Home Care Medicaid Fraud Developments in Florida, Maryland, and Illinois
The National Council on Medicaid Home Care – a NAHC affiliate - reports on recent developments in home care Medicaid fraud and abuse, including: 1) alleged overbilling of unauthorized services in Florida; 2) convicted fraud of a caregiver in Maryland; and 3) convicted beneficiary fraud in Illinois.
As reported by Local 10 News in Florida, on October 9, a Florida state audit found that the home care organization of the vice mayor of Broward County, Barbara Sharief, billed for unauthorized Medicaid services. The audit alleges that South Florida Pediatric Homecare (SFPH) overbilled the program $220,000, which the state is asking for back, as well as $44,000 in fines. This audit is currently being litigated.
Sharief had agreed to settle a previous audit for about $540,000, which included approximately $50,000 in fines. In this audit, the state alleged that SFPH overcharged for services lacking documentation, charging registered nursing rates when licensed practical nurses administered the services, and billed services unauthorized by physicians.
To see the news article, click here.
As reported by the Office of the Maryland Attorney General, on October 8, Carol Dunstan pled guilty to felony Medicaid Fraud for billing for personal care services not rendered. She received a suspended two-year prison sentence, and was placed on five years supervised probation. She was also ordered to pay more than $10,000 in restitution, and more than $5,000 in civil penalties, and may no longer serve as a federally-funded health care provider. She had previously been an authorized personal care provider in Maryland’s Medicaid Waiver for Older Adults Program, a home and community-based services waiver program.
Ms. Dunstan submitted timesheets for services not rendered from September 2011 through February 2012, when she was residing in Florida. A Department of Aging employee detected the fraud when the employee saw a Florida postmark on the envelope in which Ms. Dunstan mailed the fraudulent timesheets.
To see the press release, click here.
As reported by the US Attorney’s Office for the Southern District of Illinois, on September 26, Sherri Gorree pled guilty to engaging in a scheme to commit health care fraud. Sentencing will be held on January 31, 2014 in the United States District Court in East St. Louis, Illinois. Ms. Gorree faces up to 10 years in prison, up to $250,000 in fines, and as much as 3 years of supervised release.
Gorree admitted to submitting false and fraudulent claims to Illinois’ Home Services Program (IHS) for the provision of personal assistant services. She falsely billed for services for herself as a beneficiary, when the family member that was supposed to provide those services was residing out of state.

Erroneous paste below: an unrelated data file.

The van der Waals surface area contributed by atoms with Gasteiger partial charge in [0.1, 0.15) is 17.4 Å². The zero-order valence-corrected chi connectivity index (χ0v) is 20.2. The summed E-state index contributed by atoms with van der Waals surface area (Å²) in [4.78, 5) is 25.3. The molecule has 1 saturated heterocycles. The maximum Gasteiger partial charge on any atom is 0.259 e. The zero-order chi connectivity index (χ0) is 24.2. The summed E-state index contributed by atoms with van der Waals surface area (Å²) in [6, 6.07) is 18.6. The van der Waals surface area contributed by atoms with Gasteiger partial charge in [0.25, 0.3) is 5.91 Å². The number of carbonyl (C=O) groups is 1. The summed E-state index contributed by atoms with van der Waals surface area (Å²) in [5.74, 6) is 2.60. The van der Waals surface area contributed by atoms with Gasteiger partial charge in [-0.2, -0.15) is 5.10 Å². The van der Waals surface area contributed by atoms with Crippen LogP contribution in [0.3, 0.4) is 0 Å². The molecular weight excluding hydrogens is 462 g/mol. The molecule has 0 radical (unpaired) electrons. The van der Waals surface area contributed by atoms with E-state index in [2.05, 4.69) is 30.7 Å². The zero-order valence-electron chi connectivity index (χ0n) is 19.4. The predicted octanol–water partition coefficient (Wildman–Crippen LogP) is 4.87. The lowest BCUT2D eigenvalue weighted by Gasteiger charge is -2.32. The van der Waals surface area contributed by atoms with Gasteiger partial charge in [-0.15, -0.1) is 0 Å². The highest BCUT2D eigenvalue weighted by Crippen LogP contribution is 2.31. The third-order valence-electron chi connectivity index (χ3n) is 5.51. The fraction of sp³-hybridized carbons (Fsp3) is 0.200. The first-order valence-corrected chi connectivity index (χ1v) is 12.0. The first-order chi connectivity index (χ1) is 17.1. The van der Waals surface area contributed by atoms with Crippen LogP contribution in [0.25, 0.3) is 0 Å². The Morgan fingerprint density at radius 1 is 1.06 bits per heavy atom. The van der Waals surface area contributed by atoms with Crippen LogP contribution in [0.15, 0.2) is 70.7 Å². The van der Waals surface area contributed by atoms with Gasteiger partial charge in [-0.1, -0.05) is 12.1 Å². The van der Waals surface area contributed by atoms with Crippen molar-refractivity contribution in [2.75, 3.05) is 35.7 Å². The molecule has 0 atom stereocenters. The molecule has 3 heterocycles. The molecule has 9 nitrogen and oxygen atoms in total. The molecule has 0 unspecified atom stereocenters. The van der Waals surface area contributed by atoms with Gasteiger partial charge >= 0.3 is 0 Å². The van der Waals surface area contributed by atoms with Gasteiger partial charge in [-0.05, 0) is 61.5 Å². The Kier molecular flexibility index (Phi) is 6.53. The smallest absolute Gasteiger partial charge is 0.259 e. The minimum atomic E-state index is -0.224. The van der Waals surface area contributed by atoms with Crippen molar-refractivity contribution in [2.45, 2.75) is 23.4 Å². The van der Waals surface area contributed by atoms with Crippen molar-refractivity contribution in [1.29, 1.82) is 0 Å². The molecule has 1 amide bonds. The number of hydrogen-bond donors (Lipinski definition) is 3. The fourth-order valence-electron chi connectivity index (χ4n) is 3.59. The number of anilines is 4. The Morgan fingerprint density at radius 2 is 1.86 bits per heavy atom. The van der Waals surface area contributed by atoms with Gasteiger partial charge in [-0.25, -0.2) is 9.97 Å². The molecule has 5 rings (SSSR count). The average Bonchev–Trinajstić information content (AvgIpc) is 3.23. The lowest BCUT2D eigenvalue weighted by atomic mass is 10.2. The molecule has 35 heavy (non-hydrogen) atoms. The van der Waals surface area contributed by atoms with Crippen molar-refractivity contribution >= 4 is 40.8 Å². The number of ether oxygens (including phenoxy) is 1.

To see the press release, click here. To see previous Council articles on Medicaid home care fraud in Illinois, and on Illinois’ Home Services program, click here and here.
As Medicaid home care spending increases, anti-fraud efforts have focused more resources in a variety of “risk areas.” Recent prosecutions have highlighted serious program integrity weaknesses in both consumer-directed and agency model personal care assistance programs. These prosecutions include many cases of billing for services never rendered and include allegations of beneficiary complicity as well. Often family members are involved.
It can be anticipated that investigations and prosecutions will continue for some time to come as states share information and strategies. Home care companies doing business with Medicaid would be well served if they redouble their internal program integrity efforts. Home care companies should utilize service attendance and documentation systems that provide reliable ways to validate any self-submitted information. Further, agencies should engage in at least spot checks with recipients to ensure actual delivery of care and continued eligibility for services. In many circumstances, Medicaid will attempt to recover any fraudulent payments from the agency even if the agency is not implicated in the fraud. In addition, the fraud of an employee can create a risk that the employer is also charged with fraud. Home care companies should anticipate future regulatory and legislative action to stem the growing instances of home care fraud, as is seemingly on the horizon in Illinois.
This is a typical reaction to health care fraud with regulators believe that all problems can be solved through another layer of rules. To the extent that there is a need for reforms, it is important to craft sound legislation that protects patients while putting the fewest restrictions on honest caregivers.
Home care companies should be aware that despite increased enforcement efforts, individual caregivers continue to face allegations of Medicaid fraud, primarily focused on billing for services not rendered. These trends have contributed to a movement to require background checks for caregivers, and stakeholders should actively engage in that process through the forums or state advocacy.
It appears that the concerns with billing for services never rendered are especially acute in consumer-directed care programs. While these types of home care delivery models provide an important level of control to the client, they also run a higher risk of fraud, particularly where the caregivers are from the client’s family. These risks may provide home care agencies with an opportunity to supply some program integrity oversight along with caregiver training and supervision. At the same time, agencies should guard against Medicaid programs promulgating new regulatory measures that affect agency-model and consumer directed care equally.
Home care companies are encouraged to keep abreast of program integrity initiatives in their states, and to contact the Council with any questions or concerns.